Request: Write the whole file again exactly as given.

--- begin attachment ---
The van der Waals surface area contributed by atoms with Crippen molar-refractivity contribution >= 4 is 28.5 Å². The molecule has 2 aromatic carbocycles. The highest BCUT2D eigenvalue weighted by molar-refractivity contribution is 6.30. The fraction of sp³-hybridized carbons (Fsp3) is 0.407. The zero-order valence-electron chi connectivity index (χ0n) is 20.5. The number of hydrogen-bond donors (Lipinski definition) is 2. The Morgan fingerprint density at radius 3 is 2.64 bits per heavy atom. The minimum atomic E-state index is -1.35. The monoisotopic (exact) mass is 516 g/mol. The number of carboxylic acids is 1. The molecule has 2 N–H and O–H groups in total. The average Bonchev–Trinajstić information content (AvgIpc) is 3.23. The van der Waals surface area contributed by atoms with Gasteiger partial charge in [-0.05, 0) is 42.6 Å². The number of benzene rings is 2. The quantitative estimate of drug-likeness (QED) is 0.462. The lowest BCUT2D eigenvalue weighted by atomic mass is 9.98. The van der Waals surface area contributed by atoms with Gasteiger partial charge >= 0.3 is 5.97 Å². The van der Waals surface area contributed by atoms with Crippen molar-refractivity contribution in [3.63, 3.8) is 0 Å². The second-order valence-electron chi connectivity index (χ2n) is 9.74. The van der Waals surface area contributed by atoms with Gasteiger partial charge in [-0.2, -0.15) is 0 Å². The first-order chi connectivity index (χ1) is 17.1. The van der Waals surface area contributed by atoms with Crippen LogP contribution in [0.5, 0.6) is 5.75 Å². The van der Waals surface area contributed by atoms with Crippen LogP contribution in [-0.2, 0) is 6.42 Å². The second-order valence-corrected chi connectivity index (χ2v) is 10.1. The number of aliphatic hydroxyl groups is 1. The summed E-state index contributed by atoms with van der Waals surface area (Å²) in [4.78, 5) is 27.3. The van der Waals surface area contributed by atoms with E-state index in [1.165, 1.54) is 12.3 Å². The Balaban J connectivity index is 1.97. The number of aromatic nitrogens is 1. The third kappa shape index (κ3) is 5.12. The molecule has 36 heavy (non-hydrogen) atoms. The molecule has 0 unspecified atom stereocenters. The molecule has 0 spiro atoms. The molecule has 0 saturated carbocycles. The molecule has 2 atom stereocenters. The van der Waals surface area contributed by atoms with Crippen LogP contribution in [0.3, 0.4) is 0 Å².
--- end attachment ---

The van der Waals surface area contributed by atoms with Crippen molar-refractivity contribution >= 4 is 28.5 Å². The molecule has 2 aromatic carbocycles. The highest BCUT2D eigenvalue weighted by molar-refractivity contribution is 6.30. The fraction of sp³-hybridized carbons (Fsp3) is 0.407. The zero-order valence-electron chi connectivity index (χ0n) is 20.5. The number of hydrogen-bond donors (Lipinski definition) is 2. The Morgan fingerprint density at radius 3 is 2.64 bits per heavy atom. The minimum atomic E-state index is -1.35. The monoisotopic (exact) mass is 516 g/mol. The number of carboxylic acids is 1. The molecule has 2 N–H and O–H groups in total. The average Bonchev–Trinajstić information content (AvgIpc) is 3.23. The van der Waals surface area contributed by atoms with Gasteiger partial charge in [-0.05, 0) is 42.6 Å². The number of benzene rings is 2. The quantitative estimate of drug-likeness (QED) is 0.462. The lowest BCUT2D eigenvalue weighted by atomic mass is 9.98. The van der Waals surface area contributed by atoms with Gasteiger partial charge >= 0.3 is 5.97 Å². The van der Waals surface area contributed by atoms with Crippen molar-refractivity contribution in [3.63, 3.8) is 0 Å². The second-order valence-electron chi connectivity index (χ2n) is 9.74. The van der Waals surface area contributed by atoms with Gasteiger partial charge in [-0.2, -0.15) is 0 Å². The first-order chi connectivity index (χ1) is 17.1. The van der Waals surface area contributed by atoms with Crippen LogP contribution in [0.5, 0.6) is 5.75 Å². The van der Waals surface area contributed by atoms with Crippen LogP contribution in [-0.2, 0) is 6.42 Å². The second-order valence-corrected chi connectivity index (χ2v) is 10.1. The number of aliphatic hydroxyl groups is 1. The summed E-state index contributed by atoms with van der Waals surface area (Å²) in [4.78, 5) is 27.3. The van der Waals surface area contributed by atoms with E-state index in [1.165, 1.54) is 12.3 Å². The Balaban J connectivity index is 1.97. The number of aromatic nitrogens is 1. The third kappa shape index (κ3) is 5.12. The molecule has 36 heavy (non-hydrogen) atoms. The molecule has 0 unspecified atom stereocenters. The molecule has 0 spiro atoms. The molecule has 0 saturated carbocycles. The molecule has 2 atom stereocenters. The van der Waals surface area contributed by atoms with Crippen LogP contribution in [0.3, 0.4) is 0 Å².